Mastering the Art of Organic Grass-Fed Beef.
If you care about steak and if you care about what you put into your body, it stands to reason that you should care about what the cow you’re eating was putting into its body, too.
At Alderspring, a family-owned cattle ranch that’s been purveying some of the finest beef in the country for over 20 years, the cows graze on a steady diet of various grasses and legumes like clover and sainfoin and well, that’s it. The pasture is not sprayed with insecticides, pesticides or any other chemicals. The animals aren’t fed any genetically-modified corn products, growth hormones or antibiotics. Indeed the whole ranch—some 1700 acres of near-virgin high mountain pasture, plus an additional 46,000 acres of wild range— is 100% certified organic by the Idaho Department of Agriculture.
This dedication to producing a truly “wild protein”.
This dedication to producing a truly “wild protein,” comes from the owners Glenn and Caryl Elzinga’s belief that health should always come first. Nearly every decision they make comes down to a question of whether something will improve or reduce the health of their customers, their animals, their land and their community. Using natural pest control, crop rotation, weed grubbing and manure management for the land and the ancient practice of “husbandry” for the animals, the Elzinga’s are a welcome antidote to the age of industrial mega-farming.
“We’re not some corporate deal or tech startup,”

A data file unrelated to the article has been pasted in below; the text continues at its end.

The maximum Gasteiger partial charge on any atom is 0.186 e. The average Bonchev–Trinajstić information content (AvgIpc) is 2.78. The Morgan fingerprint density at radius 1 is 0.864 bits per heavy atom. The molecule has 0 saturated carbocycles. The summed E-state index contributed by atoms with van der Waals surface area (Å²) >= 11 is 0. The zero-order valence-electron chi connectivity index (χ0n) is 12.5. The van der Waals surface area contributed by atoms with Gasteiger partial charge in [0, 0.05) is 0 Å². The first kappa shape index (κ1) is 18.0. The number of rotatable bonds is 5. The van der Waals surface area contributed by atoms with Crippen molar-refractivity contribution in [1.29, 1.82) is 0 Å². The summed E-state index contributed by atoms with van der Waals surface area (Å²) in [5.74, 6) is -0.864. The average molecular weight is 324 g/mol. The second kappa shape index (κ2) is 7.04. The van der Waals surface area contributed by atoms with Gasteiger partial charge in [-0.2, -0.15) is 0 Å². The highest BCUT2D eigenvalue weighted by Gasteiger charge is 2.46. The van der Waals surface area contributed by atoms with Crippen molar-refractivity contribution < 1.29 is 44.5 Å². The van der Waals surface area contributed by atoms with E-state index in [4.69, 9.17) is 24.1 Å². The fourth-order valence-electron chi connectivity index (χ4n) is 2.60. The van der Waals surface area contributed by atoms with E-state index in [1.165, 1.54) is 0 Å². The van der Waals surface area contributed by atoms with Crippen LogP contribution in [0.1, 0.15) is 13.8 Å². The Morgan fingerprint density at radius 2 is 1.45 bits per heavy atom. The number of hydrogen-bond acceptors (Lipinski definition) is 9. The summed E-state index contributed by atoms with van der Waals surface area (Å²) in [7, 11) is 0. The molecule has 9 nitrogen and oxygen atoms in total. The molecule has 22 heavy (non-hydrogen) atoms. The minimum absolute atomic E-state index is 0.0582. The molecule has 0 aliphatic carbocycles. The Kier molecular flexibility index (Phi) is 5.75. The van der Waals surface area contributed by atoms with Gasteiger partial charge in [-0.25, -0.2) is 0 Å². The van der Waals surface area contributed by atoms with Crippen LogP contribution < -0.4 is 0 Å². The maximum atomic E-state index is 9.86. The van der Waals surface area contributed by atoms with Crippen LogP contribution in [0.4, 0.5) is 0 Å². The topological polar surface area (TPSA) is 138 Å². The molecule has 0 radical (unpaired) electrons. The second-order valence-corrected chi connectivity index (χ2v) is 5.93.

the Elzingas say. Instead they are committed to small-scale artisanal food production (the scale is truly small, with all of the work done by the Elzingas, their kids and a few cowhands).
You can buy bones for making stock, oxtail for making stew and tongue for tacos lengua.
Of course, all of that is well and good, but noble intentions don’t necessarily yield delicious results. But the combination of heritage cattle raised on exceptionally nutritious grasses grown on highly mineralized mountain soils under the watchful eyes of the Elzingas creates beef that surpasses all expectations. Their products run the gamut from mouthwatering ribeyes, strips and filets to ground beef, roasts and more. You can buy bones for making stock, oxtail for making stew and tongue for tacos lengua. They’ll even sell you eighths and quarters of beef—but we’d only recommend that if you have a walk-in freezer.
If not, it’s a pretty excellent reason to invest in one.